NRPM: Standards for Privacy of Individually Identifiable Health Information. ii. Disclosures likely to cause harm to another individual.


We propose that covered plans and providers be permitted to deny a request for inspection or copying if the information requested is about another person (other than a health care provider) and a licensed health care professional has determined that inspection or copying is reasonably likely to cause substantial harm to that other person. We believe that it is rare that information about one person would be maintained within the health records of another without one or both of their knowledge. On some occasions when health information about one person is relevant to the care of another, a physician may incorporate it into the latter's record, such as information from group therapy sessions and illnesses with a genetic component. In some instances the information could be shared without harm, or may already be known to the individual. There may, however, be situations where disclosure could harm the other person, such as by implicitly revealing facts about past sexual behavior, nonpaternity, or similarly sensitive information. This provision would permit withholding of information in such cases.

We believe that this determination should be based on the existing standards and ethics in the medical profession. We are soliciting comments on whether the determination under this provision should be limited to health care professionals who have an existing relationship with the person who is expected to be harmed as a result of the inspection or copying.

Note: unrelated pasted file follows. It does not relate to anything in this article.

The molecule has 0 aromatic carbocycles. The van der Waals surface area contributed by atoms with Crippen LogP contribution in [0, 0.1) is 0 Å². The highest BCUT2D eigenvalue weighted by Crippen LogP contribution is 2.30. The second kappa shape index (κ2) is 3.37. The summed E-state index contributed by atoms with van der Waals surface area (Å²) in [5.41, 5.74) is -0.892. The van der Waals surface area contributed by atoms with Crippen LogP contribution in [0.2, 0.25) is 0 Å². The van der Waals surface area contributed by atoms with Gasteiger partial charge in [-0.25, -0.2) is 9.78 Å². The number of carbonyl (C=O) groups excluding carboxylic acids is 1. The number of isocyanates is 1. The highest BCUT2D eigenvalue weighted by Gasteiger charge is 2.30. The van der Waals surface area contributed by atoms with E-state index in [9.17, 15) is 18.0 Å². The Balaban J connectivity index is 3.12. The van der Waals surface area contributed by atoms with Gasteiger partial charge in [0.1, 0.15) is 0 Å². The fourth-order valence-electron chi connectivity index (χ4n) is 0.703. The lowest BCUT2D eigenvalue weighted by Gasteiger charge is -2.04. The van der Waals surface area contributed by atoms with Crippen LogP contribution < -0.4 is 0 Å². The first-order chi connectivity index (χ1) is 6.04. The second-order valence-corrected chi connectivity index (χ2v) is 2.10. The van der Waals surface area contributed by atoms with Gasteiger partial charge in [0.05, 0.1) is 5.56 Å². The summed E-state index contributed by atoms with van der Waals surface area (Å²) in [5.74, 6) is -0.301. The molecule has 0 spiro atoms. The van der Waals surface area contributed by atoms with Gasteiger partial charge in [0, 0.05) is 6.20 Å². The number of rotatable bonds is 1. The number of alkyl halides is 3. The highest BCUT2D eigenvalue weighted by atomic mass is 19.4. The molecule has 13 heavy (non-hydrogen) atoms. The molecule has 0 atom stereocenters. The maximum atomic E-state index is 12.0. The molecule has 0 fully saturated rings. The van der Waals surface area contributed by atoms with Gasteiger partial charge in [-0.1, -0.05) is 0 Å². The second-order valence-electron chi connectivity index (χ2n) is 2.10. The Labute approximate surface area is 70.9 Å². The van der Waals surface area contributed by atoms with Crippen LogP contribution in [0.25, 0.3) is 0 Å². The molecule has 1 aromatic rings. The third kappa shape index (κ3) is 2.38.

Information about a third party may appear in an individual's records unbeknownst to the individual. In such cases if the individual chooses to exercise her right to inspect her protected health information, the covered plan or provider providing her access would be making an unauthorized disclosure unless the third party has provided a written authorization. We considered requiring that access to such information be denied because the third party had not provided an authorization. We considered proposing that the covered plan or provider would be required to deny an individual’s request for access to any information about another person, unless there was a potential for harm to the individual who would be denied. This would have been the only instance where we would require that access be denied as a general rule. We recognized that such requirements would ultimately require covered plans and providers to review every piece of protected health information before permitting inspection and copying to determine if information about another person was included and whether the requester would be harmed without such information. We concluded that this would impose a significant burden on covered plans and providers. We seek comment on whether and how often individual health records contain identifiable information about other persons, and current practice relating to the handling of such information in response to individual requests for access.